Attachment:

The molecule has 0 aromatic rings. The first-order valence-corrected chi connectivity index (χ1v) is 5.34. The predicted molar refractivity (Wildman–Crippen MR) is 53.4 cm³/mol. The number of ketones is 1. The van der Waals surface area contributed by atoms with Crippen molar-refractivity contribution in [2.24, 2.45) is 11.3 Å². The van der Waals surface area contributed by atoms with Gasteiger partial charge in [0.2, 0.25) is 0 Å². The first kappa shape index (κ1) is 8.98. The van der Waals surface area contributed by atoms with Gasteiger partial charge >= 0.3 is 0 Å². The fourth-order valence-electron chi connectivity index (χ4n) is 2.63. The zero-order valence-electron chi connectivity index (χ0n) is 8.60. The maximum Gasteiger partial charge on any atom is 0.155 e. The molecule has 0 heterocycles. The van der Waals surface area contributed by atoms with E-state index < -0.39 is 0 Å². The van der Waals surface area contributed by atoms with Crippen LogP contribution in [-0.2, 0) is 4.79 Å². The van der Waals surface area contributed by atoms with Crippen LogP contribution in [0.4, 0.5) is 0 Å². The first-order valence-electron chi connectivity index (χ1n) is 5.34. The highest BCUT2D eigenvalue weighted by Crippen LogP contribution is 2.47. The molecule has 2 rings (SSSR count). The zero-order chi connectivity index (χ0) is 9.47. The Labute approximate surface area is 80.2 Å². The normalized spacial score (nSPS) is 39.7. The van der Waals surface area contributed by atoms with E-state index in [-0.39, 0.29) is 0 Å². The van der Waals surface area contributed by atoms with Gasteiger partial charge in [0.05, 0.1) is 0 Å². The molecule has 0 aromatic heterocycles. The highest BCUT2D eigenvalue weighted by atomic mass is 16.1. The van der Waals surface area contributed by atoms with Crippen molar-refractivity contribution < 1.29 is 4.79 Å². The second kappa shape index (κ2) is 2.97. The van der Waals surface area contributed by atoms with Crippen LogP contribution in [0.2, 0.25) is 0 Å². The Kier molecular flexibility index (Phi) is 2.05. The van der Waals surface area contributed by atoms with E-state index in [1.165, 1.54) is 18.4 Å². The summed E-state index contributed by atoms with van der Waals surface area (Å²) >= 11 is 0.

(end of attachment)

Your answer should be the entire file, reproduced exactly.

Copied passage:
The molecule has 0 aromatic rings. The first-order valence-corrected chi connectivity index (χ1v) is 5.34. The predicted molar refractivity (Wildman–Crippen MR) is 53.4 cm³/mol. The number of ketones is 1. The van der Waals surface area contributed by atoms with Crippen molar-refractivity contribution in [2.24, 2.45) is 11.3 Å². The van der Waals surface area contributed by atoms with Gasteiger partial charge in [0.2, 0.25) is 0 Å². The first kappa shape index (κ1) is 8.98. The van der Waals surface area contributed by atoms with Gasteiger partial charge >= 0.3 is 0 Å². The fourth-order valence-electron chi connectivity index (χ4n) is 2.63. The zero-order valence-electron chi connectivity index (χ0n) is 8.60. The maximum Gasteiger partial charge on any atom is 0.155 e. The molecule has 0 heterocycles. The van der Waals surface area contributed by atoms with E-state index < -0.39 is 0 Å². The van der Waals surface area contributed by atoms with Crippen LogP contribution in [-0.2, 0) is 4.79 Å². The van der Waals surface area contributed by atoms with Crippen LogP contribution in [0.4, 0.5) is 0 Å². The first-order valence-electron chi connectivity index (χ1n) is 5.34. The highest BCUT2D eigenvalue weighted by Crippen LogP contribution is 2.47. The molecule has 2 rings (SSSR count). The zero-order chi connectivity index (χ0) is 9.47. The Labute approximate surface area is 80.2 Å². The normalized spacial score (nSPS) is 39.7. The van der Waals surface area contributed by atoms with E-state index in [-0.39, 0.29) is 0 Å². The van der Waals surface area contributed by atoms with Gasteiger partial charge in [0.05, 0.1) is 0 Å². The molecule has 0 aromatic heterocycles. The highest BCUT2D eigenvalue weighted by atomic mass is 16.1. The van der Waals surface area contributed by atoms with Crippen molar-refractivity contribution < 1.29 is 4.79 Å². The second kappa shape index (κ2) is 2.97. The van der Waals surface area contributed by atoms with Crippen LogP contribution in [0.2, 0.25) is 0 Å². The Kier molecular flexibility index (Phi) is 2.05. The van der Waals surface area contributed by atoms with E-state index in [1.165, 1.54) is 18.4 Å². The summed E-state index contributed by atoms with van der Waals surface area (Å²) >= 11 is 0.